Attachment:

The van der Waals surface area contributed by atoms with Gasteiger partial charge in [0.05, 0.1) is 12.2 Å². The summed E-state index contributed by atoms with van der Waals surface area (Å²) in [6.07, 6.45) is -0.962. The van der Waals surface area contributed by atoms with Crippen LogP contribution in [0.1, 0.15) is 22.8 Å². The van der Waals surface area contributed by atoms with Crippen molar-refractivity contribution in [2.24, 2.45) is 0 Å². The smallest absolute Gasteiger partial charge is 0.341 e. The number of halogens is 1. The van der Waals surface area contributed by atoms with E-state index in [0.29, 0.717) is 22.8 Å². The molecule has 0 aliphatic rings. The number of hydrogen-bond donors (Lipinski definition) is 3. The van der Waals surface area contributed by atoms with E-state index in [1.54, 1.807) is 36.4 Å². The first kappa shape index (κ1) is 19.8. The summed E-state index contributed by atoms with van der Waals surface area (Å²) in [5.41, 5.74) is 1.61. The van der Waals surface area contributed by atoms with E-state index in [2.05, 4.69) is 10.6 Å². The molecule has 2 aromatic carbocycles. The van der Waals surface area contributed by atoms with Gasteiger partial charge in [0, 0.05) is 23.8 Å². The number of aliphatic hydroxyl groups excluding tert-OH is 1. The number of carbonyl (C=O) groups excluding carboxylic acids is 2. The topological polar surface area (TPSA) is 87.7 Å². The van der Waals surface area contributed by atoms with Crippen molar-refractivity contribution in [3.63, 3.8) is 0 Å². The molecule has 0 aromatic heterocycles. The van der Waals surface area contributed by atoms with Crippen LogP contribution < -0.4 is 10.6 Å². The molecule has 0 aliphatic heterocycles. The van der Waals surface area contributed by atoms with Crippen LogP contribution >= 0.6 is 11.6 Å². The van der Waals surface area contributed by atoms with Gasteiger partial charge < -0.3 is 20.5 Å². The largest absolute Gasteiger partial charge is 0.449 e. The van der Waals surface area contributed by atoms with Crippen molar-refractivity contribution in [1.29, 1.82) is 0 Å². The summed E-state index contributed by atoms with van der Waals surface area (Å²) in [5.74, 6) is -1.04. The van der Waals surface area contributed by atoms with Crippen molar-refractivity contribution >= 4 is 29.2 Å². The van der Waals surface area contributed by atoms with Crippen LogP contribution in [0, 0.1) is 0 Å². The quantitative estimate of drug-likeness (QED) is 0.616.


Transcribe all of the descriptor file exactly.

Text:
The van der Waals surface area contributed by atoms with Gasteiger partial charge in [0.05, 0.1) is 12.2 Å². The summed E-state index contributed by atoms with van der Waals surface area (Å²) in [6.07, 6.45) is -0.962. The van der Waals surface area contributed by atoms with Crippen LogP contribution in [0.1, 0.15) is 22.8 Å². The van der Waals surface area contributed by atoms with Crippen molar-refractivity contribution in [2.24, 2.45) is 0 Å². The smallest absolute Gasteiger partial charge is 0.341 e. The number of halogens is 1. The van der Waals surface area contributed by atoms with E-state index in [0.29, 0.717) is 22.8 Å². The molecule has 0 aliphatic rings. The number of hydrogen-bond donors (Lipinski definition) is 3. The van der Waals surface area contributed by atoms with E-state index in [1.54, 1.807) is 36.4 Å². The first kappa shape index (κ1) is 19.8. The summed E-state index contributed by atoms with van der Waals surface area (Å²) in [5.41, 5.74) is 1.61. The van der Waals surface area contributed by atoms with E-state index in [2.05, 4.69) is 10.6 Å². The molecule has 2 aromatic carbocycles. The van der Waals surface area contributed by atoms with Gasteiger partial charge in [0, 0.05) is 23.8 Å². The number of aliphatic hydroxyl groups excluding tert-OH is 1. The number of carbonyl (C=O) groups excluding carboxylic acids is 2. The topological polar surface area (TPSA) is 87.7 Å². The van der Waals surface area contributed by atoms with Crippen molar-refractivity contribution in [3.63, 3.8) is 0 Å². The molecule has 0 aromatic heterocycles. The van der Waals surface area contributed by atoms with Crippen LogP contribution < -0.4 is 10.6 Å². The molecule has 0 aliphatic heterocycles. The van der Waals surface area contributed by atoms with Crippen LogP contribution >= 0.6 is 11.6 Å². The van der Waals surface area contributed by atoms with Gasteiger partial charge < -0.3 is 20.5 Å². The largest absolute Gasteiger partial charge is 0.449 e. The van der Waals surface area contributed by atoms with Crippen molar-refractivity contribution in [1.29, 1.82) is 0 Å². The summed E-state index contributed by atoms with van der Waals surface area (Å²) in [5.74, 6) is -1.04. The van der Waals surface area contributed by atoms with Crippen molar-refractivity contribution >= 4 is 29.2 Å². The van der Waals surface area contributed by atoms with Crippen LogP contribution in [0, 0.1) is 0 Å². The quantitative estimate of drug-likeness (QED) is 0.616.